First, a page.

Down the Rabbit Hole

Down the Rabbit Hole

Book - 2012
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What Tochtli wants more than anything right now is a new pet for his private zoo: a pygmy hippopotamus from Liberia. But Tochtli is growing up in his drug baron father's luxury hideout, shared with hit men and dealers. Down the Rabbit Hole, a masterful and darkly-comic first novel, is the chronicle of a delirious journey to grant a child's wish.
Publisher: New York : Farrar, Straus and Giroux, 2012
Edition: First American edition
ISBN: 9780374143350
Characteristics: 75 pages ; 19 cm
Additional Contributors: Harvey, Rosalind 1982-- Translator


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Jul 25, 2018

An exquisitely crafted little novella, Villalobos writes the world of Tochtli, his father Yolcaut and his teacher Mazatzin with such care. We are never told Tochtli's age, just that he is a "little boy." We know next to nothing about his mother. There are many omissions like this that set the tone. This is not straight realism, or as Villalobos says, "While I was writing I wasn’t thinking about creating the plausible voice of a child of a certain age or condition. I was more interested in doing something with language, finding a voice that captivated me. "

I find it particularly interesting how Villalobos frames the story—where he chooses to begin, and to end. The choices highlight how this is Tochtli's story, centered around what matters most to him at that moment in time, and not elaborating and answering all of our questions as readers. There is the sense that this is one of only many chapters in Tochtli's life, and at the end a sort of cyclicism seems to creep in. Read carefully and enjoy the use of language.

Mar 24, 2018

A superb novella written from the perspective of a precocious young son of a Mexican drug kingpin whose limited world view is determined by the fifteen people he is allowed to interact with. The main character, Usagi, known by his Samurai name, as well as his indigenous name, Tochtli, which translates to "rabbit," has developed a fascinating way of dealing with his predicament of living in a secure and isolated palace, having no mother around and being the youngest member of a cartel gang. His fascination with reading the dictionary nightly for difficult words and his hobby of collecting hats from around the world allow him to expand his way of knowing the surreal world that he inhabits. Think a young Holden Caufield as a young gang member caught up with the notions of being macho and a samurai while on a quest for a Liberian pygmy hippopotamus.

JCLChrisK Dec 06, 2016

Life is hard enough to make sense of for an average seven-year-old, but it's even more so for Tochtli. He has spent his entire, spoiled life in relative isolation ("I know maybe thirteen or fourteen people") in the remote mansion of his father, who is a very rich and powerful international drug lord; and a relatively high percentage of those people in his life are "mute"--only around the boy, one assumes, for the sake of self-preservation; you can't accidentally insult someone you don't talk to.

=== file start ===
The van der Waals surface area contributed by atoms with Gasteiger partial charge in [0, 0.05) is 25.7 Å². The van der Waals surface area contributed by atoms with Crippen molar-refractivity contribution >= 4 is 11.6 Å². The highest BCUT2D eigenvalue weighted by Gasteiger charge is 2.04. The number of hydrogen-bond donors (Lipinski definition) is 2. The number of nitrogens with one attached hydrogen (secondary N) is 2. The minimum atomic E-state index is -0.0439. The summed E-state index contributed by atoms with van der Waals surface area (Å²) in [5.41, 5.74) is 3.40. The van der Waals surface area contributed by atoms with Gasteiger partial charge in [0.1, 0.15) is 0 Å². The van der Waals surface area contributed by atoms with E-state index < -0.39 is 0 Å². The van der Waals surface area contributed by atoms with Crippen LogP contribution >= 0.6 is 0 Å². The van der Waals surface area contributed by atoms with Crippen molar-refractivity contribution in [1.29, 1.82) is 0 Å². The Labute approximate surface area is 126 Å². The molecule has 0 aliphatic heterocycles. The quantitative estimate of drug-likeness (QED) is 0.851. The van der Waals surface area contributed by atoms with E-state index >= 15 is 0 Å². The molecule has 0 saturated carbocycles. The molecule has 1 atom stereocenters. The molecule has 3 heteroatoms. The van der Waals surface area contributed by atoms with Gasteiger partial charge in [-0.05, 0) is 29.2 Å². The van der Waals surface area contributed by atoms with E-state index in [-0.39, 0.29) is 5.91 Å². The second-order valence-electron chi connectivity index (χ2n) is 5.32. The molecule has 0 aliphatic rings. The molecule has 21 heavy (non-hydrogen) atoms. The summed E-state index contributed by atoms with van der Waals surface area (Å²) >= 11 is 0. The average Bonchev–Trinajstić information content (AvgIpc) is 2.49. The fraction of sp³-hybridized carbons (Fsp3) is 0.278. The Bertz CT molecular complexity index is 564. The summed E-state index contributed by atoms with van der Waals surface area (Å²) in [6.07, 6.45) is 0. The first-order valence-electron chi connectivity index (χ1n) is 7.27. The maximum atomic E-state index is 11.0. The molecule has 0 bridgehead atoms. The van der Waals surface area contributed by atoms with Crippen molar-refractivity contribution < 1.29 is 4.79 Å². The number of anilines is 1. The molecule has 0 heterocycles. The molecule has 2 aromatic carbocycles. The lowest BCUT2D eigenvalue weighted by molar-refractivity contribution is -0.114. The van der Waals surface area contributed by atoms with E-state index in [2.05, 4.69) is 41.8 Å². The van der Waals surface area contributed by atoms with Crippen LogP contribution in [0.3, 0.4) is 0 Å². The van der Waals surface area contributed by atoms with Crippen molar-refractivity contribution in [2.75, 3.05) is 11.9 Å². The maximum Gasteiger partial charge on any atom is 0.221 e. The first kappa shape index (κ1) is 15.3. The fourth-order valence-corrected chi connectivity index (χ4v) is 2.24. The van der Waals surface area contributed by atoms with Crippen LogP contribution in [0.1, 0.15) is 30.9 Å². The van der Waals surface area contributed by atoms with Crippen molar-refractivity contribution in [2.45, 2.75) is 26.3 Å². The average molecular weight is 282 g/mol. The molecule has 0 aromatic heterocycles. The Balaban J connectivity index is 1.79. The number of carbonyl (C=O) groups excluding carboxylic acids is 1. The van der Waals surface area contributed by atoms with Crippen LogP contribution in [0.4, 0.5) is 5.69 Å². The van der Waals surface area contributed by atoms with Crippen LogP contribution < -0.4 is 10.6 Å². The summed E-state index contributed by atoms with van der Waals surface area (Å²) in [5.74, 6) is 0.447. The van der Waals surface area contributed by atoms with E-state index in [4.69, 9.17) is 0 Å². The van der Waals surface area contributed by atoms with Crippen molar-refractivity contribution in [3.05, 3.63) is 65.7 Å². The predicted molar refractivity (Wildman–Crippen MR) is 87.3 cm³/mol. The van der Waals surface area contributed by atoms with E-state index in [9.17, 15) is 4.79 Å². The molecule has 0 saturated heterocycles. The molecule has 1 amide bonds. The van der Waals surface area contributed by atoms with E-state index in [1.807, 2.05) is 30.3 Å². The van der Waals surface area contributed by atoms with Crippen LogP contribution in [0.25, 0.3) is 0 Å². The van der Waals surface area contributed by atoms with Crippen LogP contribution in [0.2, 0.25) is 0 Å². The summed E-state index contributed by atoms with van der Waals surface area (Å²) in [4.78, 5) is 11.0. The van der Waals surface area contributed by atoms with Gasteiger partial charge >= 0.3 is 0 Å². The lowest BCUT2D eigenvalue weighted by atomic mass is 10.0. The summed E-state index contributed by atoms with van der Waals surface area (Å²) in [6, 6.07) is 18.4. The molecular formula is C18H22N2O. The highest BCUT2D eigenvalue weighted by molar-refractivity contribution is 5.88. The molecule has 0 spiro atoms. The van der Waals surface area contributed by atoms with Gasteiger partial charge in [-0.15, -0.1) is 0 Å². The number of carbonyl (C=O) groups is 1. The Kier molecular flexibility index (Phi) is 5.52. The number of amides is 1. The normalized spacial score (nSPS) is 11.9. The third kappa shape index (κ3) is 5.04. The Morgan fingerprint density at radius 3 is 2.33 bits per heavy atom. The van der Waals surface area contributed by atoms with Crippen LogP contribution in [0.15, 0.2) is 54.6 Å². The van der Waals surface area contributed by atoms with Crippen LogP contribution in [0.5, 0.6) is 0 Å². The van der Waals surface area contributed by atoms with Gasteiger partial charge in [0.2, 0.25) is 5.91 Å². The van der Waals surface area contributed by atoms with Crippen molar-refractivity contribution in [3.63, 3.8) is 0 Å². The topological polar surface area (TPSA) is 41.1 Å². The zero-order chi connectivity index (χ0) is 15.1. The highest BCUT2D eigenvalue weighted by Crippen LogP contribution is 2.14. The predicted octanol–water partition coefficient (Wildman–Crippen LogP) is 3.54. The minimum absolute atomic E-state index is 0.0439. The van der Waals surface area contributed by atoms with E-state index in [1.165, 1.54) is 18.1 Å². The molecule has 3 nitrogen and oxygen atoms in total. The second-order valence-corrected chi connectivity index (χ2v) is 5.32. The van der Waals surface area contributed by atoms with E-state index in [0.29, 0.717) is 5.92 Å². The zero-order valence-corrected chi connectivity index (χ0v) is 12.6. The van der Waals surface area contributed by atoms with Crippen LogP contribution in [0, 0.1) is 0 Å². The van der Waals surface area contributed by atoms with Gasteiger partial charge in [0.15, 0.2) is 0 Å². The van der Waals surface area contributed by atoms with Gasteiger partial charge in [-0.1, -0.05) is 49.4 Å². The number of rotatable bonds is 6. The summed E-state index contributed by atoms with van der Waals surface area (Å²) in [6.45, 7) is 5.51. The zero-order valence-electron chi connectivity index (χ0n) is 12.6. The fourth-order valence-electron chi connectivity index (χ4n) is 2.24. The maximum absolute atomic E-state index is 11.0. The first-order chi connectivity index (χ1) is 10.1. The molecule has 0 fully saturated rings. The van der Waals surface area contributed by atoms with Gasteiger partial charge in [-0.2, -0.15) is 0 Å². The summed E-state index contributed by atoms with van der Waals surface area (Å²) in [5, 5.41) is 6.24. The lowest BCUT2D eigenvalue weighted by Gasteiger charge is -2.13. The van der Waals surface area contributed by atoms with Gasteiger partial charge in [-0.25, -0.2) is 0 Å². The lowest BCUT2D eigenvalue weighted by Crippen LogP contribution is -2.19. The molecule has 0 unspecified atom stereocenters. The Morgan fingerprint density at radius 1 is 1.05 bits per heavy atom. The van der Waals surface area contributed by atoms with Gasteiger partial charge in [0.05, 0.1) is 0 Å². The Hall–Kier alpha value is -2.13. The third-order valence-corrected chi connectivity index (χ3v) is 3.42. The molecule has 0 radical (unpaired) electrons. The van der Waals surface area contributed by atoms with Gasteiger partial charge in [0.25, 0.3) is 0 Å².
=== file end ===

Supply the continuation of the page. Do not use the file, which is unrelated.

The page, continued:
Totchli's narration is full of musings based on his highly unusual circumstances. It's apparent his father has taught him to always be macho--never be a "faggot"--and all about the business of making corpses. It seems he's largely had to figure out everything else on his own. He is obsessed with hats, samurai, beheadings (historical execution styles is one of his main criteria for evaluating the worthiness of different nations), and the dictionary ("Some of the difficult words I know are: sordid, disastrous, immaculate, pathetic, and devastating;" all of which he uses constantly and excessively). His most recent obsession is adding a Liberian pygmy hippopotamus to his private zoo.

Through Tochtli's eyes, we get a peek into a world of hit men, prostitutes, dealers, servants, and corrupt politicians. Yet, even with all of that, he sees it all through a lens of innocence and wonder--one that Villalobos uses effectively as a method of critique. His telling of events is equal parts amusing, disturbing, sordid, and devastating. And this very short, fast-reading book is uniquely entertaining.

Mar 14, 2015

About a drug lord's child and his relation to the world around him. Told in the first person by the child. Perfect length because it does get winded after awhile. Very short. Overall, I recommend it. B- -----Midas the Madman (PAY ME JACK!)

Apr 22, 2014

The most wonderful 75 pages I've read this year! Great 'voice' of characters. Is there such a thing as simple complexity? If so, this is it. highly recommend-

Nov 13, 2013

This novella (70 pages) is narrated by a young boy, the son of a drug baron. It is strangely good and very well done, unlike many books from a child's perspective.


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JCLChrisK Dec 06, 2016

Books don't have anything in them about the present, only the past and the future. This is one of the biggest defects of books. Someone should invent a book that tells you what's happening at this moment, as you read. It must be harder to write that sort of book than the futuristic ones that predict the future. That's why they don't exist. And that's why I have to go and investigate reality.

JCLChrisK Dec 06, 2016

Hair is a dead part of the body. For example: when you get your hair cut it doesn't hurt. And if it doesn't hurt it's because it's dead. It does hurt when someone pulls it, but it's not the hair that hurts, it's your scalp. I researched it in my free time with Mazatzin. Hair is like a corpse you wear on your head while you're alive.


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